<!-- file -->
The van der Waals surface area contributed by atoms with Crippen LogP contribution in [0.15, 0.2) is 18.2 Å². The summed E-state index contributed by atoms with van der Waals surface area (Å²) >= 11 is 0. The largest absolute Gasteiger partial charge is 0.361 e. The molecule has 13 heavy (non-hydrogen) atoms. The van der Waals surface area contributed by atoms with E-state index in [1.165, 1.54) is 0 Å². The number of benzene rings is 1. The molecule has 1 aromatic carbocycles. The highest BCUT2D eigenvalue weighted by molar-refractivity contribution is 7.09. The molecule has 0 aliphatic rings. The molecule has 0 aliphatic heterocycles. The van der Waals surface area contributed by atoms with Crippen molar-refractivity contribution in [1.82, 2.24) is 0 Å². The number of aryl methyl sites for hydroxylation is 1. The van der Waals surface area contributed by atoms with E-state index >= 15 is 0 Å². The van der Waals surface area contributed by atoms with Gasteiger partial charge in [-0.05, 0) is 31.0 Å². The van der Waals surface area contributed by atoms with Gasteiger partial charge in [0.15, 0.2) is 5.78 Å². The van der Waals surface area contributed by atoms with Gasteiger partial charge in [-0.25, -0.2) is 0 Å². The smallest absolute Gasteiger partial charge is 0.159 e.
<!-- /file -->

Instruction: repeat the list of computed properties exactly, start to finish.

The van der Waals surface area contributed by atoms with Crippen LogP contribution in [0.15, 0.2) is 18.2 Å². The summed E-state index contributed by atoms with van der Waals surface area (Å²) >= 11 is 0. The largest absolute Gasteiger partial charge is 0.361 e. The molecule has 13 heavy (non-hydrogen) atoms. The van der Waals surface area contributed by atoms with E-state index in [1.165, 1.54) is 0 Å². The number of benzene rings is 1. The molecule has 1 aromatic carbocycles. The highest BCUT2D eigenvalue weighted by molar-refractivity contribution is 7.09. The molecule has 0 aliphatic rings. The molecule has 0 aliphatic heterocycles. The van der Waals surface area contributed by atoms with Crippen molar-refractivity contribution in [1.82, 2.24) is 0 Å². The number of aryl methyl sites for hydroxylation is 1. The van der Waals surface area contributed by atoms with E-state index >= 15 is 0 Å². The van der Waals surface area contributed by atoms with Gasteiger partial charge in [-0.05, 0) is 31.0 Å². The van der Waals surface area contributed by atoms with Gasteiger partial charge in [0.15, 0.2) is 5.78 Å². The van der Waals surface area contributed by atoms with Gasteiger partial charge in [-0.25, -0.2) is 0 Å². The smallest absolute Gasteiger partial charge is 0.159 e.